Datasets (cases/controls) and modelsrs402710rs2736100rs4324798rs16969968rs8034191
OR (95% CI)POR (95% CI)POR (95% CI)POR (95% CI)POR (95% CI)P
Set 1. (1735/1036) Cases vs unrelated controls 
    Univariate model 0.86 (0.76-0.96) 0.010 1.11 (0.99-1.24) 0.063 1.24 (1.04-1.49) 0.020 1.14 (1.02-1.28) 0.020 1.17 (1.04-1.31) 0.007 
    Multivariate model 
        Without COPD* 0.79 (0.67-0.93) 0.005 1.10 (0.94-1.29) 0.249 1.24 (0.95-1.61) 0.112 1.09 (0.93-1.28) 0.309 1.08 (0.92-1.27) 0.364 
        With COPD 0.83 (0.69-0.98) 0.033 1.15 (0.97-1.36) 0.117 1.26 (0.96-1.67) 0.099 1.04 (0.88-1.23) 0.671 1.04 (0.87-1.23) 0.691 
Set 2. (658/1206) Cases vs unaffected full sibling controls 
    Univariate model 0.90 (0.80-1.01) 0.062 1.05 (0.94-1.18) 0.372 1.00 (0.84-1.19) 0.973 1.08 (0.97-1.21) 0.178 1.08 (0.96-1.20) 0.201 
    Multivariate model 
        Without COPD* 0.93 (0.81-1.06) 0.253 1.08 (0.95-1.22) 0.252 1.04 (0.86-1.27) 0.698 1.11 (0.98-1.26) 0.112 1.10 (0.97-1.25) 0.129 
        With COPD 0.95 (0.84-1.08) 0.447 1.06 (0.94-1.21) 0.351 1.06 (0.87-1.28) 0.579 1.07 (0.94-1.21) 0.305 1.07 (0.94-1.21) 0.310 

*Adjusted for age at diagnosis, sex, pack-year history of smoking, and lifetime second-hand smoking.

Adjusted for age at diagnosis, sex, pack-year history of smoking, lifetime second-hand smoking, and history of COPD.

Next, the five candidate SNPs and lung cancer risk in smokers and never smokers were assessed separately. Only two SNPs on chromosome 5 showed some significant results (Table 2): rs402710 was significant in all smokers, but was not significant when tested in heavy smokers only; whereas, rs2736100 was only significant in never smokers. When compared with siblings, none of the five SNPs remained significant. Specific to rs402710, the estimated OR was 0.78 (P = 0.002) when cases were compared with unrelated controls among all smokers, attenuated to 0.85 when restricted to heavy smokers (P = 0.117), and diminished to 0.91 (P = 0.211) when compared with siblings. A similar pattern was observed with rs2736100.

Table 2.

Association analysis of two candidate SNPs in five cases and controls subsets

Datasets (cases/controls)rs402710rs2736100
Without COPD*With COPDWithout COPD*With COPD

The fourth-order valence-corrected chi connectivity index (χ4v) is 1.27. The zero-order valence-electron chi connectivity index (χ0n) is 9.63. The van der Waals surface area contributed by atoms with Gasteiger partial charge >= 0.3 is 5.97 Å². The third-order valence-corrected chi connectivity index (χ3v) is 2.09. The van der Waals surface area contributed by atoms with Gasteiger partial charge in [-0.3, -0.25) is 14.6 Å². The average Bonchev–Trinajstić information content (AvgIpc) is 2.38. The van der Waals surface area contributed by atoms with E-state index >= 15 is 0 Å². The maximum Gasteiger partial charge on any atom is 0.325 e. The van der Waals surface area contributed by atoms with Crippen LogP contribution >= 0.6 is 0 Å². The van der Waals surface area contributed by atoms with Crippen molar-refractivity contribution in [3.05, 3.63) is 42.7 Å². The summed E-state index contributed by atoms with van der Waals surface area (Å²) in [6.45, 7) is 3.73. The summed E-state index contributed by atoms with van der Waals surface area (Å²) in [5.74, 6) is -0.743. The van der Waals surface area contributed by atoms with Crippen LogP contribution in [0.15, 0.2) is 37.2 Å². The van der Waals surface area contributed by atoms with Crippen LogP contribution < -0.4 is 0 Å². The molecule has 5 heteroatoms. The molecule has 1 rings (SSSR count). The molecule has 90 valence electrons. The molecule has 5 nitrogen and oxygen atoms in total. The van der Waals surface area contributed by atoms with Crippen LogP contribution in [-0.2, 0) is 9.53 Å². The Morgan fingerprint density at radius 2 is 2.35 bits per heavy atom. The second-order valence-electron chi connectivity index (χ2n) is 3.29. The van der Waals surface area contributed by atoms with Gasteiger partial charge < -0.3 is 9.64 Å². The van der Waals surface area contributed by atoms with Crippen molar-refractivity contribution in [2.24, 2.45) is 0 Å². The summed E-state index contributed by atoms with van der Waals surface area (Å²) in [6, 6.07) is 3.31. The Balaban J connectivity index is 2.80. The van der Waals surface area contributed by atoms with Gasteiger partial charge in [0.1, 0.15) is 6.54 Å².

OR (95% CI)POR (95% CI)POR (95% CI)POR (95% CI)P
All smokers 
    Set 3: Cases vs unrelated controls (1,406/412) 0.78 (0.66-0.91) 0.002 0.81 (0.68-0.97) 0.018 1.08 (0.92-1.26) 0.351 1.12 (0.95-1.32) 0.184 
    Set 4: Cases vs unaffected full sibling controls (415/641) 0.91 (0.79-1.06) 0.211 0.94 (0.81-1.09) 0.435 1.07 (0.93-1.23) 0.328 1.05 (0.91-1.21) 0.486 
Heavy smokers 
    Set 5: Cases vs unrelated Controls (771/260) 0.85 (0.69-1.04) 0.117 0.92 (0.74-1.16) 0.500 0.99 (0.81-1.21) 0.902 0.97 (0.78-1.21) 0.776 
Never smokers 
    Set 7: Cases vs unrelated controls (329/624) 1.00 (0.82-1.22) 0.961 1.00 (0.82-1.24) 0.966 1.19 (0.98-1.44) 0.079 1.23 (1.01-1.50) 0.036 
    Set 8: Cases vs unaffected full sibling controls (82/133) 0.86 (0.61-1.23) 0.413 0.84 (0.59-1.20) 0.338 1.13 (0.81-1.58) 0.477 1.14 (0.81-1.61) 0.439 
Datasets (cases/controls)rs402710rs2736100
Without COPD*With COPDWithout COPD*With COPD
OR (95% CI)POR (95% CI)POR (95% CI)POR (95% CI)P
All smokers 
    Set 3: Cases vs unrelated controls (1,406/412) 0.78 (0.66-0.91) 0.002 0.81 (0.68-0.97) 0.018 1.08 (0.92-1.26) 0.351 1.12 (0.95-1.32) 0.184 
    Set 4: Cases vs unaffected full sibling controls (415/641) 0.91 (0.79-1.06) 0.211 0.94 (0.81-1.09) 0.435 1.07 (0.93-1.23) 0.328 1.05 (0.91-1.21) 0.486 
Heavy smokers 
    Set 5: Cases vs unrelated Controls (771/260) 0.85 (0.69-1.04) 0.117 0.92 (0.74-1.16) 0.500 0.99 (0.81-1.21) 0.902 0.97 (0.78-1.21) 0.776 
Never smokers 
    Set 7: Cases vs unrelated controls (329/624) 1.00 (0.82-1.22) 0.961 1.00 (0.82-1.24) 0.966 1.19 (0.98-1.44) 0.079 1.23 (1.01-1.50) 0.036 
    Set 8: Cases vs unaffected full sibling controls (82/133) 0.86 (0.61-1.23) 0.413 0.84 (0.59-1.20) 0.338 1.13 (0.81-1.58) 0.477 1.14 (0.81-1.61) 0.439 

Abbreviation: 95% CI, 95% confidence interval.

*Adjusted for age at diagnosis and sex.

Adjusted for age at diagnosis, sex, history of COPD.

≥20 pack-years.

Lung Cancer Overall Survival Outcome

The prognostic role of each SNP was also tested for lung cancer overall survival, as shown in Table 3; a more detailed description of patients' characteristics, which are included in the multivariable Cox models, is provided in Supplementary Table S4. rs432478 is the only SNP that showed a significant effect in SCLC patients, with a minor allele associated with longer survival.

Table 3.

Summary of allele type effects of five candidate SNPs on lung cancer survival

Patient group (no. of cases)rs402710rs2736100rs4324798rs16969968rs8034191
HR (95% CI)PHR (95% CI)PHR (95% CI)PHR (95% CI)PHR (95% CI)P
All SCLC* (235) 0.91 (0.71-1.17) 0.479 1.01 (0.81-1.25) 0.944 0.46 (0.30-0.73) 0.001 1.00 (0.79-1.26) 0.99 1.02 (0.82-1.27) 0.880 
NSCLC ever smokers 
    With surgery (849) 1.05 (0.90-1.23) 0.522 0.91 (0.79-1.06) 0.227 1.18 (0.97-1.43) 0.102 0.93 (0.80-1.08) 0.336 0.91 (0.78-1.05) 0.202 
    No surgery (334) 1.04 (0.87-1.25) 0.643 0.96 (0.80-1.14) 0.623 1.28 (0.93-1.76) 0.136 1.05 (0.88-1.25) 0.596 0.96 (0.80-1.15) 0.663